You also need a good test kit, not test strips. The Taylor K-2006 and the TFTestkits TF-100 are both good kits with the latter having more volume of reagents so comparably priced per test.

When using chlorinating liquid or bleach as your primary source of chlorine, you normally do NOT need to use pH Up or washing soda and unless your Total Alkalinity (TA) is low, you don't normally need Alkalinity Up or baking soda. BBB doesn't mean you need to buy baking soda, but rather that you can use baking soda instead of Alkalinity Up.

You need to raise your Free Chlorine (FC) level to clear the water. I suggest you raise it to shock level which is around 20 ppm given your 50 ppm CYA. Use chlorinating liquid or 6% unscented bleach (such as Clorox Regular or off-brand Ultra).

Please read the Pool School for more information about how to properly manage your pool.
JesseWV
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Posts: 3
Joined: Tue 26 Apr, 2011 09:56
My Pool: 27.5 ft round x 3.5-4ft deep A/G w/ Vinyl Liner
AO Smith 1HP BN25 Pump
Hayward S160T Sand Filter w/ Vari-Flo valve
Location: West Virginia

BBB method - Support Requests

Postby JesseWV » Tue 26 Apr, 2011 23:05

chem geek wrote:You haven't really been using BBB properly. First of all, you do not just add 20 Mule Team Borax by itself to get borates. If you use Borax, then you also need Muriatic Acid. Adding Borax will raise the pH a lot, not just a little. Another alternative is to use boric acid instead since that is closer to pH neutral. Also, you say you then added washing soda, but that too will also raise the pH a lot. So something does not sound right at all with your situation since the pH should have gone through the roof (i.e. been very high >> 8.0) with what you have done and that is not good.


As I said the initial pH level was extremely low and the TA was 0. The TA is still reading perfect on the test strips after 24 hours. Correct me if I'm wrong but Borates do not show up on the TA test as much as Carbonates? So should I assume that the TA measurement I'm getting is mostly from the Sodium Bicarbonate?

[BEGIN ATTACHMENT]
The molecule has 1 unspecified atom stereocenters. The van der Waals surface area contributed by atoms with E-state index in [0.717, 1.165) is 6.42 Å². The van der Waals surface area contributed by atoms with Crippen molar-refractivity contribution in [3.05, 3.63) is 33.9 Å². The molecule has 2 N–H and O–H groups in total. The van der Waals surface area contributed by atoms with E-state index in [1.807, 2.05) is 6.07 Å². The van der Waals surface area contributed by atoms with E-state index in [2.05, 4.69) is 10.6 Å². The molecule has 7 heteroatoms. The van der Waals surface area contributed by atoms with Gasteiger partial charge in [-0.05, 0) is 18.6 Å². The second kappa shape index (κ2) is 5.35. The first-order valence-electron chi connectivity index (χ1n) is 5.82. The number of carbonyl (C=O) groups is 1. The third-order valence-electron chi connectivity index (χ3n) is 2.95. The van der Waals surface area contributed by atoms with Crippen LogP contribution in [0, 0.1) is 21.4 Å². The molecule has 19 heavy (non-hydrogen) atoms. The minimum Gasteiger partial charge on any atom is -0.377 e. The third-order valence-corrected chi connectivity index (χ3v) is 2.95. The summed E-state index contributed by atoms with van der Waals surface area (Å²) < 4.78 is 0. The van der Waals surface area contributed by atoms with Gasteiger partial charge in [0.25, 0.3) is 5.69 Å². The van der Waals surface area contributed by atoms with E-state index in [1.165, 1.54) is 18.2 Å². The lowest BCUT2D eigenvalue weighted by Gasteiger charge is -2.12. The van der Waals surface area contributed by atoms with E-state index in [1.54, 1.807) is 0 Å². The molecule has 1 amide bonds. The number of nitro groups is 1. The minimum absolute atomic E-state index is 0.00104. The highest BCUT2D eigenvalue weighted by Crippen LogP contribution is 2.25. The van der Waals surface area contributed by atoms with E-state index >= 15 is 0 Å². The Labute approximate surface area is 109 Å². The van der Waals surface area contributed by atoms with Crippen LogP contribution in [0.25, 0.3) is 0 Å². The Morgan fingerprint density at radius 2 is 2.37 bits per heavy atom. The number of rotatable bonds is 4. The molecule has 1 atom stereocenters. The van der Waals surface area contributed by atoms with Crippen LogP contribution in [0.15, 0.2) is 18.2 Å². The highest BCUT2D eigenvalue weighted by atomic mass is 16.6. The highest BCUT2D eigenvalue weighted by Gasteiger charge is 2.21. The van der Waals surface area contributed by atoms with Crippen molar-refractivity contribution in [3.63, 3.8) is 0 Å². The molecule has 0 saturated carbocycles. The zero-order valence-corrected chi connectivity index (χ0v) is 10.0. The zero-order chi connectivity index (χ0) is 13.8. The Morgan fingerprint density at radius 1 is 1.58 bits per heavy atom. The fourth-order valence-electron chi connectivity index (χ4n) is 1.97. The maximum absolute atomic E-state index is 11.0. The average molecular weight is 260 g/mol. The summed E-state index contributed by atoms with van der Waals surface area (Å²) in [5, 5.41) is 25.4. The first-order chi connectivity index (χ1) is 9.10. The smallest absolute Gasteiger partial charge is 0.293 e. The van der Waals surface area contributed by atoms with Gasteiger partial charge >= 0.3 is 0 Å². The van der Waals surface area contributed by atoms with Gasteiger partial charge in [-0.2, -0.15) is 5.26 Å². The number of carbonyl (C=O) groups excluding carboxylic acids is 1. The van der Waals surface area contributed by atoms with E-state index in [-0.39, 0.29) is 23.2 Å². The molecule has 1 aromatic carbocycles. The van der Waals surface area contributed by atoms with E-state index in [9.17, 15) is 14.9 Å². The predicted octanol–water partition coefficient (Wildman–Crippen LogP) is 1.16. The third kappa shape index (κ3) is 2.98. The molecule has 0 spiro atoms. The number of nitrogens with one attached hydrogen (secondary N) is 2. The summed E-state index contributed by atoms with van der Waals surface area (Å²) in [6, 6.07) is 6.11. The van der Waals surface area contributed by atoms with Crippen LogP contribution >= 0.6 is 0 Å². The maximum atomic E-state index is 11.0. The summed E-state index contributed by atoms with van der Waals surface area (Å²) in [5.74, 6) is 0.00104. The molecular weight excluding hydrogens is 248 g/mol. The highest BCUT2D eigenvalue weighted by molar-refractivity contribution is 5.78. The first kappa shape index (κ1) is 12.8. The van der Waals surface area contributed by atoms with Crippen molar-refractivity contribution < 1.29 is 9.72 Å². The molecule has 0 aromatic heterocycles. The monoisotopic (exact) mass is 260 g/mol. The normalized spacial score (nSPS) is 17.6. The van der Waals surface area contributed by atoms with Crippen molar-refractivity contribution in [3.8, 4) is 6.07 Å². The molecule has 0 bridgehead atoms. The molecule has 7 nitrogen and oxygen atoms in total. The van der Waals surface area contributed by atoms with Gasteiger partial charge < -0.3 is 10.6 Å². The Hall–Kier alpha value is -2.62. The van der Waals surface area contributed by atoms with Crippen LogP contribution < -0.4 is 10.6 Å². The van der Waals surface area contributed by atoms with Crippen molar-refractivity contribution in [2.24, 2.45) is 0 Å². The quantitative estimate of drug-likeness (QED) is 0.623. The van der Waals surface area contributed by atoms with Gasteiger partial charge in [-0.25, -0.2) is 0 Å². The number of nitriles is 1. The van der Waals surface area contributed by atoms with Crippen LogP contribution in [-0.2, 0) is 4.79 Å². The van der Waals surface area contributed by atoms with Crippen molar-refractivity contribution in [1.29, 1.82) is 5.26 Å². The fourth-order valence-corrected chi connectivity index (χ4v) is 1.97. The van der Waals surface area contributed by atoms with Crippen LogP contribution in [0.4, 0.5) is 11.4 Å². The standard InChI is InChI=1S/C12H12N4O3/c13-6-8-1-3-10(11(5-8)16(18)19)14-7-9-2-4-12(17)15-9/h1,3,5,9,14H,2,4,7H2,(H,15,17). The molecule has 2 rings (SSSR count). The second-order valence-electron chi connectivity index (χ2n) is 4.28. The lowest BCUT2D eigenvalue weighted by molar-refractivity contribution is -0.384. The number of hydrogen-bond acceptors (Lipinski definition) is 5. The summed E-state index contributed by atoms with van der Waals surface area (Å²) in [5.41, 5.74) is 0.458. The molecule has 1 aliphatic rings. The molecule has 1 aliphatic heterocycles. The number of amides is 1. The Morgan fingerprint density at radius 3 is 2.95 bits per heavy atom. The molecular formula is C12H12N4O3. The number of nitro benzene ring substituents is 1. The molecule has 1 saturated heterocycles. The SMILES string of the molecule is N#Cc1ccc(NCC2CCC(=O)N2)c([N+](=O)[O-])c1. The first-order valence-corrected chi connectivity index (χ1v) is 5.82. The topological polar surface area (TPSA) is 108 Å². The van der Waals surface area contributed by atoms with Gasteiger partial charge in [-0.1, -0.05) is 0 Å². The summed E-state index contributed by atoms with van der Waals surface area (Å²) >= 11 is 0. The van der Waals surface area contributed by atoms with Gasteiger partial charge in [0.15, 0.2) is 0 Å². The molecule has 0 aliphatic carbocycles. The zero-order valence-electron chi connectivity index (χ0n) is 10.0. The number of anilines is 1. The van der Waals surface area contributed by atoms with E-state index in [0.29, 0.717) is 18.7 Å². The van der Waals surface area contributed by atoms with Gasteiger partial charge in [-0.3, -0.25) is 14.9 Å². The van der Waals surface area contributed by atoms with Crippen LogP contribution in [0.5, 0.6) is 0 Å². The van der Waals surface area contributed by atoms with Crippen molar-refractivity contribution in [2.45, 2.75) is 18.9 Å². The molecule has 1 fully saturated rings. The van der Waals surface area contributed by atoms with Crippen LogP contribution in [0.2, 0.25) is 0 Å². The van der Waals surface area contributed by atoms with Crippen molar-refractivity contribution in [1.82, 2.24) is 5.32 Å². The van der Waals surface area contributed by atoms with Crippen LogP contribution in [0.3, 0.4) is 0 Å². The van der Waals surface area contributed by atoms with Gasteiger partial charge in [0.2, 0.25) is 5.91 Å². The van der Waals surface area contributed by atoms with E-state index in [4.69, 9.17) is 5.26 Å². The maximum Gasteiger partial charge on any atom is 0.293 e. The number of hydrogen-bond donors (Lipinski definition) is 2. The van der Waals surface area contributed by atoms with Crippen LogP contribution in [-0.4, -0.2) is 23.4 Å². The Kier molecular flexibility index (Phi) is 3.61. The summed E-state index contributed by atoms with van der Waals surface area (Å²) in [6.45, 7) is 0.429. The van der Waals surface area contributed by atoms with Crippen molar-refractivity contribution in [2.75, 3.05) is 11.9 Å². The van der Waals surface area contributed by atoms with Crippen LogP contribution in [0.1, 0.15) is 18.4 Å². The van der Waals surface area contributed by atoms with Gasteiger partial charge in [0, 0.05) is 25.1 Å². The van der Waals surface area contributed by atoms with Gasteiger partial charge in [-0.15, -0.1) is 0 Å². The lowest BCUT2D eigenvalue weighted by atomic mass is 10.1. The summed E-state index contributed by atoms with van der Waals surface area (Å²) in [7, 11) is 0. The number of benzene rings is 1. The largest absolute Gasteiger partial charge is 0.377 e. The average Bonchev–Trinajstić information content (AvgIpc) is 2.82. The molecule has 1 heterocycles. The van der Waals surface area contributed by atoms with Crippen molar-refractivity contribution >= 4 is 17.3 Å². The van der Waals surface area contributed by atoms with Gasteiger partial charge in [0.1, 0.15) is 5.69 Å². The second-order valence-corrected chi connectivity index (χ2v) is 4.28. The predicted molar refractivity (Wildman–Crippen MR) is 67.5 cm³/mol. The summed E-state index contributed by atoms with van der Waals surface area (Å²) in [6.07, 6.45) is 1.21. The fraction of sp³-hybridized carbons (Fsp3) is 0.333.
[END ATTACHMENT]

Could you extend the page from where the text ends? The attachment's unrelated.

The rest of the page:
You should also NOT use Dichlor to shock the pool. Stabilized chlorine (Trichlor and Dichlor) will raise the CYA level of the pool so unless that was your intention, regular use of such products will increase the CYA level.


I chose to use Dichlor for initial chlorination because of the initial "0" CYA level. I figured I could "kill two birds with one stone" taking care of CYA and shocking.

You also need a good test kit, not test strips. The Taylor K-2006 and the TFTestkits TF-100 are both good kits with the latter having more volume of reagents so comparably priced per test.


I already have one ordered. They're a little more expensive than I expected and they don't have a test for Borates included which is a bummer.

When using chlorinating liquid or bleach as your primary source of chlorine, you normally do NOT need to use pH Up or washing soda and unless your Total Alkalinity (TA) is low, you don't normally need Alkalinity Up or baking soda. BBB doesn't mean you need to buy baking soda, but rather that you can use baking soda instead of Alkalinity Up.


Are you saying I should have shocked with sodium hypochlorite before balancing the water? I thought I needed to get the TA and pH nailed before chlorinating?